Early Impressions of Borderlands 2
Posted by Player Versus Developer [HTML][XML][PERM][FULL] on 19 September 2012, 10:32 pm
If you'd told me that I was going to be active on launch day for one game that has a more action oriented combat style, marked differences in how you play based on the weapon you have equipped, and a name that ends in the number 2, I would have guessed Guild Wars.  Instead, thanks to a promo that snagged me a free copy with the new graphics card I finally ordered last month, I ended up in Borderlands 2.

BL2 is a first person shooter with RPG-style quests and stat progression.  The gameplay reminds me a lot of the combat in the Uncharted series.  You will die quickly if you stand out in the open against multiple mobs.  Instead, the focus is on taking cover and preferably sniping from range, where your aim is probably better than the mobs and you have the luxury of ducking out of sight while your shields regenerate.  The big difference is that you gain levels, earn skill points, and loot guns and other gear that offers improved, customized stats that allow you to outlevel your foes, much like you would in a more traditional RPG format. 

The game is set in a post-apocalyptic world that features a harsh sense of brutal slapstick humor and lots of guns.  My character already owns four major classes of firearms as of level 8 - pistols, assault rifles, sniper rifles, and the shotgun - along with grenades and two more weapon classes (submachine guns and rocket launchers) I have yet to obtain.  You will literally find NPC's with punctuation over their heads offering quests and rewards just like an MMO, and those quests will take the same basic form as an MMO offers - kill, loot, interact. 

BL2 offers four character classes, who use the same gear but have some different special abilities.  I'm playing a Commando, which seems like a solid beginner class due to a robotic turret that adds to my DPS, picks off flying mobs that are hard to aim at, and off-tanks by pulling enemies for me.  The other three classes include a "Gunzerker" who can dual wield rifles, a robot stealth assassin with a focus on melee combat, and a Siren psychic character who seems to focus more on crowd control and support.  (The latter is NOT the subject of the notorious "girlfriend mode" comment made by a developer a few months ago - that is a new mech pet class slated for DLC - but it may be worth noting that the one existing female character seems the most focused on support.) 

In terms of incentives, people make a lot of the loot, because there are so many varieties of weapon, but this part doesn't really stand out to me.  There are tons of random properties, but many of them are useless.  For example, I found a shotgun that takes 3 rounds per shot and had a clip bonus allowing it to carry a total of 11 rounds - i.e. still one shy of being able to shoot four times between reloading, so it could have just as well been a -1 clip penalty for all the benefit it added.  Perhaps if I play through more than once I will try a different playstyle, but on my first character it seems that really 2-3 stats matter the most, and I will only consider gear that upgrades those stats.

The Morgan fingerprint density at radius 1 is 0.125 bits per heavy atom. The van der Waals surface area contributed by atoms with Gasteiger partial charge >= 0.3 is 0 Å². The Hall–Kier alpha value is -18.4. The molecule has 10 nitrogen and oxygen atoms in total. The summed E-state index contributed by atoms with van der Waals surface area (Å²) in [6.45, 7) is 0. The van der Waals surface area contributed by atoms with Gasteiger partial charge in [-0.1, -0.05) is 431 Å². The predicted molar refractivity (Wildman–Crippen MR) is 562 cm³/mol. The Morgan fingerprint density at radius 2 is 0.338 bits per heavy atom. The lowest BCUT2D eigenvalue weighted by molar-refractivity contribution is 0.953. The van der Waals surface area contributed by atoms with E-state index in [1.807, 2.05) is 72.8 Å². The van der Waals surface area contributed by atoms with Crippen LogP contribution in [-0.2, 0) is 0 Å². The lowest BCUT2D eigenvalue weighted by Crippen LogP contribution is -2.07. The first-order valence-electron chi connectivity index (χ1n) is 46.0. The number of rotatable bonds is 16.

One thing BL2 does do that's a bit more novel is tying the in-game achievement-equivalent system to passive stat increases.  DCUO does something similar, but in this case supposedly the bonuses (while generally small) will apply to future characters on your profile.  It is a neat little incentive to try something other than taking all foes out with max range sniper shots to the head.  One other unique mechanic is the "fight for your life" status - upon running out of health, the player has a few seconds in a severely weakened and limited state to attempt to kill something, which will inspire you to get up and continue fighting.  This probably won't help if you got gunned down at range by half a dozen guys, but at close range you have a decent chance of unloading your clip into the enemy's face and hoping to finish them off before you die and respawn.  (The death penalty seems mild, something like 10% of your cash on hand.) 

Overall, I'm not seeing where the replay value is going to be in this game.  I had a really rough time for the first few quests, as the story very quickly dumps you into level 5 content at around level 3-4, but once I survived a few side quests and obtained more optimal weapons things started to fall into place very quickly.  By the time I finished the newbie area, I was level 8 and frequently one-shotting the level 5 content.  I could see challenging yourself by trying to finish just the story quests with as few side missions as possible in order to limit your access to loot and exp, but that approach comes at the expense of missing most of the content.  That said, the ability to out-level content for an easier path is probably a big part of why I'm enjoying a genre that is usually not my favorite.  If I do end up sniping mobs one by one through the entire storyline, BL2 will be more of a success than many games I've played.

Business model aside: There are announced plans for four DLC packs (one of which was free to paid pre-orders - not sure if I will get this with my free copy, but that's a small price if I decide I want it compared to a free game), with an already announced bundle to buy all four for $30 (versus $10 each).  I guess it's an odd quirk of the business that you want to get your DLC out there early and paid up front; your theoretical market for DLC increases as more total copies are sold, but it's harder to capitalize as more players finish or quit the game and aren't as interested in more DLC.  Sadly, this is what Bioware was getting at with their comments on how those of us who don't like day-one DLC are out of luck.



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